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Old 07-17-16, 06:06 PM
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Originally Posted by rpenmanparker View Post
Wind drag with you on the bike is so much higher than wheel bearing drag, it isn't even worth talking about.
Many of the watt measurements I'm seeing are somewhat inflated. Measuring watts at 30 MPH or some such thing. beyond what the ordinary riders are attaining.

Nonetheless, say one adds 5W for bearings. 5W for spokes, 5W for tires, 5W for rim profile, 5W for frame profile... etc. It all adds up to something rather significant. Adding 25W to one's effort can be hard.

Actual loaded tests would help determine if the difference is something like 1/4W, or much larger.

I suppose it is similar the whole weight weenie thing. No sense in saving 100 grams on any one component. But, as one adds up all the components on the bike, a little weight savings here and there, and it can add up to a rather large difference. Still, it may or may not be important, but mid-level bikes are almost 10 pounds lighter than they were a couple of decades ago... and don't ask about the low-end bikes. There used to be a lot of discussion about rotating weight. Today I'm not hearing about it as much.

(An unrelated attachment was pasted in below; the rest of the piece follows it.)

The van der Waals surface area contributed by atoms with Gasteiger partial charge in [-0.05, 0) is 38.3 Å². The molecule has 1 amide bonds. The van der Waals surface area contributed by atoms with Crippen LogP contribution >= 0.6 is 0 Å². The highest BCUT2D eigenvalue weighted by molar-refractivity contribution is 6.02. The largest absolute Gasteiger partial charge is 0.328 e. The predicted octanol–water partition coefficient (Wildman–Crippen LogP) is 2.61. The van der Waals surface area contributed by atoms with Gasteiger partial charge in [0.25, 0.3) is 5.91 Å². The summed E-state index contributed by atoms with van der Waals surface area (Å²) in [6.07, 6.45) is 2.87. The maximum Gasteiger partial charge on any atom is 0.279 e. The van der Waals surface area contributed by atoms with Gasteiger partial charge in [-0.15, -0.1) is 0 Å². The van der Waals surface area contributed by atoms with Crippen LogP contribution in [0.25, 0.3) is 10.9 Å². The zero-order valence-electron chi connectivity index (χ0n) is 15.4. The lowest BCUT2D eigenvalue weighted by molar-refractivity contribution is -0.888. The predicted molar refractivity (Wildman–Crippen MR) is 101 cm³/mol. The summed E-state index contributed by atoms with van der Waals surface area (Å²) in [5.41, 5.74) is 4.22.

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Old 07-17-16, 07:03 PM
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Well as per that article.. It's up to 9 watt when having ceramic jockey, bb, and hubs.. So IMO it's up to every individual needs and taste if paying certain amount of dollars is worth it for a 9 watt gain..
Although it's not clear if that gain is calculated for Full or hybrid Hubs.. I guess Full ceramic have similar additional power gain over hybrid.
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Old 07-17-16, 07:06 PM
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Originally Posted by hythamfekry View Post
Well as per that article.. It's up to 9 watt when having ceramic jockey, bb, and hubs.. So IMO it's up to every individual needs and taste if paying certain amount of dollars is worth it for a 9 watt gain..
Although it's not clear if that gain is calculated for Full or hybrid Hubs.. I guess Full ceramic have similar additional power gain over hybrid.
Two problems with that observation. First is the number comes from the bearing maker. Second it is "UP TO 9 watts". What does that even mean?
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Old 07-17-16, 07:33 PM
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That's quoted from the article.. I guess they mean gain depend on if u are changing to ceramic in hubs only for instance or other components(jockey,bb) as well or maybe the ceramic grade.. I'm not commenting how accurate no. are or test criteria.. But it least it makes us know very rough estimates for gains that can be done.
Article also commenting on Full ceramic.. It have better performance theoretically but durability of ceramic race is a concern..